Is that a fly swatter?

From Greg Williams (920108 - 2)

Rick Marken (930108.0900)

My point is that you have not reached
that goal in predicting cursor position.

After reading this I got out my HyperCard conflict stack and
did a tracking run and model run (400 data points each) with a
low conflict and got a correlation between subject and model
mouse movements of .996831 -- the correlation with cursor
movements would be lower but at least we seem to have part of
a true science. I repeated this with a slightly higher level
of conflict and got a sublject/model correlation of .993398. Still
in the "true science" range. Higher conflicts will take us
well below .99 (to .98 maybe?) suggesting that there is something
to be learned there.

If "true science" is your aim, why not compute the subject/model correlation
for the INTEGRAL of the handle movement? That should get you within spittin'
distance of 1.0! But if you want to be sobered a bit, use your model to
compute the correlation between the modeled derivative of handle position and
the derivative of the subject's handle position. That might even be lower than
the cursor-prediction correlation.

How about H = K * integral(C - T)? (K is a constant to be adjusted for best
fit to the data by running the simulation with the model in it). That's
just a first cut, of course, since it doesn't predict the cursor position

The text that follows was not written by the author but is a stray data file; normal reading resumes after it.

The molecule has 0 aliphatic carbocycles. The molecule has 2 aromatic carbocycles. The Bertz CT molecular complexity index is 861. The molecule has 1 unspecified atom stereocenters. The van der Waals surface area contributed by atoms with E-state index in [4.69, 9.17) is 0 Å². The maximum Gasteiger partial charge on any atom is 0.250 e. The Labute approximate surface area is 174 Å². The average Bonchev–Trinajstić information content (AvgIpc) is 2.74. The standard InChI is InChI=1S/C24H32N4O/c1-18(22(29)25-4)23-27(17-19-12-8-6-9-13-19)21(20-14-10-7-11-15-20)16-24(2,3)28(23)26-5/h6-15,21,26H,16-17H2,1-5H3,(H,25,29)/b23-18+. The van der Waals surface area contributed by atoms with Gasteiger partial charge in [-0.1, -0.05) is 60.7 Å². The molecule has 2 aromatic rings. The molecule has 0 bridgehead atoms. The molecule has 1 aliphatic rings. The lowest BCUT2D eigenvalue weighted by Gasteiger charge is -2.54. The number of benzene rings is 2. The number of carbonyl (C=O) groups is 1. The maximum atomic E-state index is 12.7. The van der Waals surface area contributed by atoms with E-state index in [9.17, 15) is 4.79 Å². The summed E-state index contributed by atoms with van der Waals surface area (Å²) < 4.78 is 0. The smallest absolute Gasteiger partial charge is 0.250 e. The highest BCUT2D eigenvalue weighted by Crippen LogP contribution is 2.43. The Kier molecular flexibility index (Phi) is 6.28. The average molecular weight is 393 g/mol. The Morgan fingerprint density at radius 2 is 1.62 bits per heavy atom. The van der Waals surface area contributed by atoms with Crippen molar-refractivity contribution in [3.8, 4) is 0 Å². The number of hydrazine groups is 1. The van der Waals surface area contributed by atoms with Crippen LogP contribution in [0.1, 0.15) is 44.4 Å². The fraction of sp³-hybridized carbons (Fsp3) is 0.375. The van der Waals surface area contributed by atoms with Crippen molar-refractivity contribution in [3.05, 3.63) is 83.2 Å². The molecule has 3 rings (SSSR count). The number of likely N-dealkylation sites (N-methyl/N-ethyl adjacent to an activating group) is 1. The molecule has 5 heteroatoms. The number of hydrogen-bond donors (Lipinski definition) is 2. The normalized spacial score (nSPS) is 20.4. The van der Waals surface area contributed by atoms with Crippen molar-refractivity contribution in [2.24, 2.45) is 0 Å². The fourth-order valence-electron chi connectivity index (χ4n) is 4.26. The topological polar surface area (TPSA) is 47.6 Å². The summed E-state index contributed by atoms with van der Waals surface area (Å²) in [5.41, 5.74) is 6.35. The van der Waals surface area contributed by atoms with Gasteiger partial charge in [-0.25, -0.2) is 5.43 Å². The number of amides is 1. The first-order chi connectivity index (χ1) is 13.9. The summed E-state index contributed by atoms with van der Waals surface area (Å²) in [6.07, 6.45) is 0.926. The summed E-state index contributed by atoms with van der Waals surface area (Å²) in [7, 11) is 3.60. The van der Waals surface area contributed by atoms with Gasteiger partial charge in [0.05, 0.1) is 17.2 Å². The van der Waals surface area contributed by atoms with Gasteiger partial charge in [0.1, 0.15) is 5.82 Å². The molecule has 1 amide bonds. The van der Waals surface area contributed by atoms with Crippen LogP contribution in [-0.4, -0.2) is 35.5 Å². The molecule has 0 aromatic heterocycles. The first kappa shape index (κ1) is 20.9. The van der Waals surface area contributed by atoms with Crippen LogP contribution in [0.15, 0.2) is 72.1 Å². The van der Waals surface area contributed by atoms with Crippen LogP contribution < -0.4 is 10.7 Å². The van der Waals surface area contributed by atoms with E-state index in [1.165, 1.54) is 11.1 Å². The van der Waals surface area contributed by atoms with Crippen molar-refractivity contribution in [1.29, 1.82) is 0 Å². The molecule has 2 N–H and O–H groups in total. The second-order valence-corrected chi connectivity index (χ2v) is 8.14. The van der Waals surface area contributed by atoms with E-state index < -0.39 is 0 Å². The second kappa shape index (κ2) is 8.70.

well enough for "true science."

I think the idea, now, is to use your S-R model in a real tracking
situation. As I understand the challenge, you are to derive an S-R
model (like your equation above) from your observation of the
relationship between S (cursor) and H (handle movement). Bill
apparently sent you that data. I'd throw in the disturbance too -- I
don't think it's an unfair advantage for you at all -- in many experiments
you CAN see the disturbance (or the cause thereof) even if the subject can't.
So I would suggest that Bill give you D, C and H from a tracking task. Based
on that data, you come up with an S-R model that generates H based on what
the subject can see (C and T).

We're back to what is and is not an "S-R" model. If I can't fit parameters
with the model taking the place of the subject with the loop closed, I won't
be able to get reasonable values for K. If fitting parameters with the loop
closed makes the model above into a PCT model, rather than an S-R model, why
is that? As required, the model has the form H = f(C,T). Input-output. But if
I try to adjust K to make H follow the data, GIVEN THE FIXED C data, my "best"
K will not be best when the loop is closed. By adjusting K with C NOT fixed,
and the (given; it is just the difference between the other two givens)
disturbance operative, the K WILL be best for OTHER disturbances, too.

Your model must then be tested by seeing if it can do what the subject
does -- control the cursor in a new situation. So your model must be
"run" (this could be cone analytically but it's easier with a computer
simulation) with a new disturbance -- to see if it generates the H that
controls the cursor (as the subject would).

I would go beyond that, and try to change the FORM of the model to predict C
better, too. Maybe even get the subject-model cursor correlation up to the
"True Science" range... of course, that might not be possible, given noise in
the subject. My challenge to you and Bill would then be to make an underlying
generative model for the noise which results in a better s-m C correlation
than is possible with behaviorist "models" which contain no underlying

As ever,


[From Rick Marken (930108.2030)]

Greg Williams (920108 - 2)--

We're back to what is and is not an "S-R" model.

Yep. It's kinda interesting how easy it is to go around in circles